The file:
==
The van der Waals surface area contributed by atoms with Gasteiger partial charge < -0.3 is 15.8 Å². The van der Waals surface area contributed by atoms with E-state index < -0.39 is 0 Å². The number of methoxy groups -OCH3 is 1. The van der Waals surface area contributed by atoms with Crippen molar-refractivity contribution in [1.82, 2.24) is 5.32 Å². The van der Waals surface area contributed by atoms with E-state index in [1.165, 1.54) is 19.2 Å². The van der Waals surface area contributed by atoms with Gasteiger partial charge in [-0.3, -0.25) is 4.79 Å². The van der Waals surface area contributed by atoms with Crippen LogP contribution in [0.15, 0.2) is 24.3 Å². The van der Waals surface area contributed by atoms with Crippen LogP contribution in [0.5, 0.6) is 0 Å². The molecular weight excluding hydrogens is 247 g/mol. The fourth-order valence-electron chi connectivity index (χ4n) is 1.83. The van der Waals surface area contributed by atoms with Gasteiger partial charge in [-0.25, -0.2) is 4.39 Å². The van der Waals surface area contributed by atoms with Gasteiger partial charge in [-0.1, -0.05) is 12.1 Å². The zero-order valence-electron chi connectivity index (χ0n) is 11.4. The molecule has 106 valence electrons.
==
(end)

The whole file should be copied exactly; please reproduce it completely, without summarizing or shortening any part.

The van der Waals surface area contributed by atoms with Gasteiger partial charge < -0.3 is 15.8 Å². The van der Waals surface area contributed by atoms with E-state index < -0.39 is 0 Å². The number of methoxy groups -OCH3 is 1. The van der Waals surface area contributed by atoms with Crippen molar-refractivity contribution in [1.82, 2.24) is 5.32 Å². The van der Waals surface area contributed by atoms with E-state index in [1.165, 1.54) is 19.2 Å². The van der Waals surface area contributed by atoms with Gasteiger partial charge in [-0.3, -0.25) is 4.79 Å². The van der Waals surface area contributed by atoms with Crippen LogP contribution in [0.15, 0.2) is 24.3 Å². The van der Waals surface area contributed by atoms with Crippen LogP contribution in [0.5, 0.6) is 0 Å². The molecular weight excluding hydrogens is 247 g/mol. The fourth-order valence-electron chi connectivity index (χ4n) is 1.83. The van der Waals surface area contributed by atoms with Gasteiger partial charge in [-0.25, -0.2) is 4.39 Å². The van der Waals surface area contributed by atoms with Gasteiger partial charge in [-0.1, -0.05) is 12.1 Å². The zero-order valence-electron chi connectivity index (χ0n) is 11.4. The molecule has 106 valence electrons.